From the outside, it looks like any other office-park building. You wouldn’t know it’s any different except for the sign on the door. Behind it is the WWE Performance Center, a 26,000-square-foot state-of-the-art facility where the company is hard at work training its future stars.
Everyone involved in the WWE developmental system thought they had it good in Tampa where they previously trained. That facility had three rings, a small training room, two bathrooms and not much else.
That’s nothing compared to what they have now. The mammoth space off East Colonial Drive includes seven rings — one has its own lights and entrance ramp like you would see on their television shows. There’s a workout room that has just about every machine or weight possible. There’s a trainer’s room where wrestlers get help with everything from muscle cramps to major injury rehabilitation.
And that’s not even counting all of the other tools at WWE’s disposal in helping prepare the sports entertainment stars of tomorrow.
“There’s never been anything like this before,” gushes assistant coach Terry Taylor, a former WCW and WWE stalwart who said he loves working there so much he would do a pushup on the spot to prove it. “We went from an adequate facility in Tampa and then came here and it’s just been unbelievable. Top of the line, first class all around.”
Last Friday, the Performance Center marked the first anniversary of its grand opening. You can credit its existence to WWE Executive Vice President Paul Levesque, better known to wrestling fans as Triple H.
He dreamed of this more than two years before it came to life, making the improvement of the company’s developmental system his No. 1 priority.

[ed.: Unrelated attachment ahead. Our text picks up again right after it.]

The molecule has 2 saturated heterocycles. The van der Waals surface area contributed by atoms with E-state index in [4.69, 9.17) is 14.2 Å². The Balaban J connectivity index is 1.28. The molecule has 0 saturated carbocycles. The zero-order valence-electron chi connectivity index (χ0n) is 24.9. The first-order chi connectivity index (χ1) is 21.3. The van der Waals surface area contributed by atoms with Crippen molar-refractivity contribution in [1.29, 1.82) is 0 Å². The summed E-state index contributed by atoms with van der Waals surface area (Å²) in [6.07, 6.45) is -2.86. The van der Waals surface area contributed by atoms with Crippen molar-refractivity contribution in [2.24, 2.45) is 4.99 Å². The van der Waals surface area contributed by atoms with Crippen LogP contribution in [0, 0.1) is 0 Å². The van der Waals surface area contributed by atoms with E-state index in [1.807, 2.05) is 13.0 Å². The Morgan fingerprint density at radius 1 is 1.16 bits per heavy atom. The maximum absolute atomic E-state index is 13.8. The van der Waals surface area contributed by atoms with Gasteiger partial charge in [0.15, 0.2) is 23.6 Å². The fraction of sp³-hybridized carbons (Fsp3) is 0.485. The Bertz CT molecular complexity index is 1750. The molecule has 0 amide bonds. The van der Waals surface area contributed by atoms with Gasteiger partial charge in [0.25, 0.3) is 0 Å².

“I thought he was a little nuts in a good way,” admits Performance Center head coach Bill DeMott. “Think big, right? Think big, make big things happen and that’s what he did.”
The facility – coming at a hefty cost of more than $2 million – provides plenty of bang for the buck.
There is an interview room where performers work on their promo delivery and speaking style. A performer can digitally record his or her promos and study them later on other monitors in the building – along with basically any match in the history of WWE.
And they don’t always have to study solo. DeMott says the talent often breaks down film in what he called “skull sessions,” learning from each other’s strengths and weaknesses.
At any given time, three or four of the building’s seven wrestling rings will be used for different levels of training classes. That can make it very busy, but DeMott says with the space they have it’s really not a problem.
“Always the concern was with seven rings, 60 to 80 (wrestlers) at one time and maybe the noise, there would be distractions,” DeMott says. “And every time we do it we realize this is not a distraction and we can probably be doing so much more.”
There are as many as nine coaches on staff who bring a variety of skills and experiences from their days in the ring. Former stars such as “The American Dream” Dusty Rhodes, one of the best talkers in the history of the business; Billy Gunn, a gifted athlete and tag-team specialist; or Sara Amato (known as Sara Del Rey during her in-ring career), who trains the female wrestlers. Each has classes throughout the week.
Bo Dallas trained with the company in Tampa and at the Performance Center before he was finally called up the WWE main roster in late May. He thought he was ready for the jump more than a year ago when he was still in Tampa.